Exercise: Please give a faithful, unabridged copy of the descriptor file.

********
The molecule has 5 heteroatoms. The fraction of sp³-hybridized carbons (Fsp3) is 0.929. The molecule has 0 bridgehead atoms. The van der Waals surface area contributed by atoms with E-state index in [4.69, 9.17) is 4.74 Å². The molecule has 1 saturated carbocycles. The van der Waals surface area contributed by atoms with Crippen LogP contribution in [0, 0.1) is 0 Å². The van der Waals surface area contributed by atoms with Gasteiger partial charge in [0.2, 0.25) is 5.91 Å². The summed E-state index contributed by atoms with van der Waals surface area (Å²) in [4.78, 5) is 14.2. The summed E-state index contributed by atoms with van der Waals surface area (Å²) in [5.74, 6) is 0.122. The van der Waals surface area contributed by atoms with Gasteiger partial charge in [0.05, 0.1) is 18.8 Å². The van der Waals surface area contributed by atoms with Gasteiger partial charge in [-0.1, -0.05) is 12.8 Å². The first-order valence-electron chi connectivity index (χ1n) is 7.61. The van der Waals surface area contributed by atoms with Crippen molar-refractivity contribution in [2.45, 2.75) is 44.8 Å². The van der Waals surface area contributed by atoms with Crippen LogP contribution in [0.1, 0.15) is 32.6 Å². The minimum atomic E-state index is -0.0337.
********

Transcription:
The molecule has 5 heteroatoms. The fraction of sp³-hybridized carbons (Fsp3) is 0.929. The molecule has 0 bridgehead atoms. The van der Waals surface area contributed by atoms with E-state index in [4.69, 9.17) is 4.74 Å². The molecule has 1 saturated carbocycles. The van der Waals surface area contributed by atoms with Crippen LogP contribution in [0, 0.1) is 0 Å². The van der Waals surface area contributed by atoms with Gasteiger partial charge in [0.2, 0.25) is 5.91 Å². The summed E-state index contributed by atoms with van der Waals surface area (Å²) in [4.78, 5) is 14.2. The summed E-state index contributed by atoms with van der Waals surface area (Å²) in [5.74, 6) is 0.122. The van der Waals surface area contributed by atoms with Gasteiger partial charge in [0.05, 0.1) is 18.8 Å². The van der Waals surface area contributed by atoms with Gasteiger partial charge in [-0.1, -0.05) is 12.8 Å². The first-order valence-electron chi connectivity index (χ1n) is 7.61. The van der Waals surface area contributed by atoms with Crippen molar-refractivity contribution in [2.45, 2.75) is 44.8 Å². The van der Waals surface area contributed by atoms with Crippen LogP contribution in [0.1, 0.15) is 32.6 Å². The minimum atomic E-state index is -0.0337.